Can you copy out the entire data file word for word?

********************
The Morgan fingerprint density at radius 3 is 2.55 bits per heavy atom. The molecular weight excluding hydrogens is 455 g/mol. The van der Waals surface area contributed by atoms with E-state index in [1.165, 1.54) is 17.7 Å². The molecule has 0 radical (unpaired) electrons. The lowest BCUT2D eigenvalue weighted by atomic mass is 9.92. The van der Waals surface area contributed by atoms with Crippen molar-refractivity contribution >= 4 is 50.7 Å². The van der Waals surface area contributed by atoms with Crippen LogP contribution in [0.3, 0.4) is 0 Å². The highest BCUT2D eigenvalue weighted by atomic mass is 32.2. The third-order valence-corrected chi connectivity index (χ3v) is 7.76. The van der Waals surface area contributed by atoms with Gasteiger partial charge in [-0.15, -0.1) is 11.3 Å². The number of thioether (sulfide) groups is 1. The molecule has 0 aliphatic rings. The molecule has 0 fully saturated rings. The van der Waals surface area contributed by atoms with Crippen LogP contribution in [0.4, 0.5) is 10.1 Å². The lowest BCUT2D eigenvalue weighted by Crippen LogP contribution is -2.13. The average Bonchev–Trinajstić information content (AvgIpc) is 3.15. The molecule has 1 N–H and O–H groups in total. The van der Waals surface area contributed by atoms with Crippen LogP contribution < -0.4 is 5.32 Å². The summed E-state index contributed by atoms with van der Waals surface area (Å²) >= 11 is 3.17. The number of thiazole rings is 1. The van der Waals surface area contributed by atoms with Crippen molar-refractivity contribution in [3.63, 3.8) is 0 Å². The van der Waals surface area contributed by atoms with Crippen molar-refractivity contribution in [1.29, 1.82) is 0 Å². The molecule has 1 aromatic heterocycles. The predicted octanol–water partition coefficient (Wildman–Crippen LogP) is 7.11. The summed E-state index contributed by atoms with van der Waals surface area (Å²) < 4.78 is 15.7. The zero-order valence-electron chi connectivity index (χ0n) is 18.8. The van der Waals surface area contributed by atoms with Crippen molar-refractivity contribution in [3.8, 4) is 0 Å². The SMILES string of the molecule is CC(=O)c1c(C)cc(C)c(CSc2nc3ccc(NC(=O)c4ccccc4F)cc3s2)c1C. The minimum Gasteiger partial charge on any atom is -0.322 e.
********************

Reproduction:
The Morgan fingerprint density at radius 3 is 2.55 bits per heavy atom. The molecular weight excluding hydrogens is 455 g/mol. The van der Waals surface area contributed by atoms with E-state index in [1.165, 1.54) is 17.7 Å². The molecule has 0 radical (unpaired) electrons. The lowest BCUT2D eigenvalue weighted by atomic mass is 9.92. The van der Waals surface area contributed by atoms with Crippen molar-refractivity contribution >= 4 is 50.7 Å². The van der Waals surface area contributed by atoms with Crippen LogP contribution in [0.3, 0.4) is 0 Å². The highest BCUT2D eigenvalue weighted by atomic mass is 32.2. The third-order valence-corrected chi connectivity index (χ3v) is 7.76. The van der Waals surface area contributed by atoms with Gasteiger partial charge in [-0.15, -0.1) is 11.3 Å². The number of thioether (sulfide) groups is 1. The molecule has 0 aliphatic rings. The molecule has 0 fully saturated rings. The van der Waals surface area contributed by atoms with Crippen LogP contribution in [0.4, 0.5) is 10.1 Å². The lowest BCUT2D eigenvalue weighted by Crippen LogP contribution is -2.13. The average Bonchev–Trinajstić information content (AvgIpc) is 3.15. The molecule has 1 N–H and O–H groups in total. The van der Waals surface area contributed by atoms with Crippen LogP contribution < -0.4 is 5.32 Å². The summed E-state index contributed by atoms with van der Waals surface area (Å²) >= 11 is 3.17. The number of thiazole rings is 1. The van der Waals surface area contributed by atoms with Crippen molar-refractivity contribution in [3.63, 3.8) is 0 Å². The van der Waals surface area contributed by atoms with Crippen molar-refractivity contribution in [1.29, 1.82) is 0 Å². The molecule has 1 aromatic heterocycles. The predicted octanol–water partition coefficient (Wildman–Crippen LogP) is 7.11. The summed E-state index contributed by atoms with van der Waals surface area (Å²) < 4.78 is 15.7. The zero-order valence-electron chi connectivity index (χ0n) is 18.8. The van der Waals surface area contributed by atoms with Crippen molar-refractivity contribution in [3.8, 4) is 0 Å². The SMILES string of the molecule is CC(=O)c1c(C)cc(C)c(CSc2nc3ccc(NC(=O)c4ccccc4F)cc3s2)c1C. The minimum Gasteiger partial charge on any atom is -0.322 e.